Quakes would have varying effects on buildings, Lagmay explained, whether low-, mid- or high-rise, depending on the distance of the quake from the structures, as well as its magnitude and intensity.
Low and midrise buildings will be shaken more by moderate or large earthquakes from nearby faults. Taller buildings, meanwhile, will be shaken more by large quakes that have farther epicenters.
Such was the case for high-rise buildings in Metro Manila that were swaying during the Zambales quake two weeks ago.
In August 1968, Metro Manila bore the brunt of a 7.3-magnitude quake that hit Casiguran, Aurora province, more than 300 kilometers away.
It caused the collapse of Ruby Tower Apartments, a six-story building in Binondo, killing at least 270 people. At least 17 buildings in Manila were damaged.
During that time, the building code had not yet been enacted. The law was passed four years later, in 1972.
An explanatory piece written by Pacheco and published in the Inquirer in 2011 said that over 35 percent of low-rise residential buildings in the metro and other regions “may not be complying” with government standards, because they were either “nonengineered structures” or were built according to much older, inadequate standards.
With “very high-rise” buildings, or those with more than 30 stories, more than 10 percent may be noncompliant as well.
But in a recent interview with the Inquirer, Pacheco noted that there is no data available as to how these numbers might have improved over the past 15 years, if at all.
Conflicting regulations are among the reasons for noncompliance, he said.
A different law
For instance, old structures, including heritage sites such as churches, are covered by a different law, the National Cultural Heritage Act.
Another reason is that certain provisions of the code are ambiguous and are not well-translated, Pacheco said.
Considering population growth and more infrastructure across the country, there is a need for an upgraded and updated building law, he noted.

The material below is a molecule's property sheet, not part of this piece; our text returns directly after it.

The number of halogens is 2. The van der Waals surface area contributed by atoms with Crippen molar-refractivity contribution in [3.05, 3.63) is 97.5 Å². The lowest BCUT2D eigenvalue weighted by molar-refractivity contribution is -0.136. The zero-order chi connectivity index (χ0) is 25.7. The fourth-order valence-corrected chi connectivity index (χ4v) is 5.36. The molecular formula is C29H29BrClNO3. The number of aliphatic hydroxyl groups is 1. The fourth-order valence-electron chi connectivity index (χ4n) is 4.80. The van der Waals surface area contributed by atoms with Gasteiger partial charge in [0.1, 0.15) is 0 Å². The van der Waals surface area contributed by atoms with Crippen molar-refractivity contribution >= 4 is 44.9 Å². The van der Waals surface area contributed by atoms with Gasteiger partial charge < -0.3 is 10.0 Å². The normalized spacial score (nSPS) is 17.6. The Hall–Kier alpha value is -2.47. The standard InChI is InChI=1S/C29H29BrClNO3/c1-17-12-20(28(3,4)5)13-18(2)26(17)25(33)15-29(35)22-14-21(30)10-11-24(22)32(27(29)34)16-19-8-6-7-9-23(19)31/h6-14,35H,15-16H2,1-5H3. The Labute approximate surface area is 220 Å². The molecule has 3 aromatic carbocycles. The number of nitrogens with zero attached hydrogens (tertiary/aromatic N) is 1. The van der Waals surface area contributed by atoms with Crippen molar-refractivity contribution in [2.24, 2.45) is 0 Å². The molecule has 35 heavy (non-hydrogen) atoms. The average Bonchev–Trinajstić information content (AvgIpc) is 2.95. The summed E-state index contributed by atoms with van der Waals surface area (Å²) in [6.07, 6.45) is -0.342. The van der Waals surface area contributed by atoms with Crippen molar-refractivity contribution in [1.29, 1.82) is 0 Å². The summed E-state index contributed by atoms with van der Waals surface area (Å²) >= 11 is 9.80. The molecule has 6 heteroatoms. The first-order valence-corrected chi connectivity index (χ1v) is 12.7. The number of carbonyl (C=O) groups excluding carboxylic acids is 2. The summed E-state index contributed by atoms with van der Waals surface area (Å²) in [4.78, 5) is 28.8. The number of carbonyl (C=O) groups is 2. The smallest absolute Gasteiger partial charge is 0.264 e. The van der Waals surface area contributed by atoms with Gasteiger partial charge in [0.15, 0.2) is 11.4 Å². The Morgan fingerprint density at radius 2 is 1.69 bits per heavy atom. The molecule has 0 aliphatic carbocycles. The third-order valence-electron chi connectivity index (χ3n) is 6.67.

“It is not enough to change standards or details at the bottom; it is necessary to change the setup of the building law. . . and be more thorough in multihazard reduction,” he said.
In line with this, a project between the UP National Engineering Center and the UP Law Center proposes a new Philippine Building Act.
Aside from technical provisions, the project looks into the administrative and penal provisions of the proposed law to strengthen its implementation and enforcement.
Pacheco noted that under the new code, no structures should be exempt from its design and construction requirements.
The present law exempts “traditional indigenous family dwellings,” often made from native materials such as bamboo, nipa and lumber, that are intended for the use of the owner’s family alone.
“We should make the building permit processes more risk-informed and not just one size fits all,” he said. “In the law reform, we are also proposing to compel old buildings to be assessed.”
Since the passage of the proposed legislation would take time, households should exert efforts to learn and recognize the vulnerability of their buildings and voluntarily retrofit them if necessary, Pacheco said.
In 2014, Phivolcs launched a 12-point questionnaire titled “How Safe Is My House?” to guide owners of houses made from concrete hollow blocks in checking the structural integrity of homes.
Questions include the age of the house, previously known damage, as well as its overall condition.
But while private citizens are urged to make the necessary changes, Pacheco said the government should lead by voluntarily upgrading its buildings.
“I think they should take the lead in a massive scale to invest in government-owned and -controlled structures and to lead by example,” he said.
“We shouldn’t build more if we cannot build better.”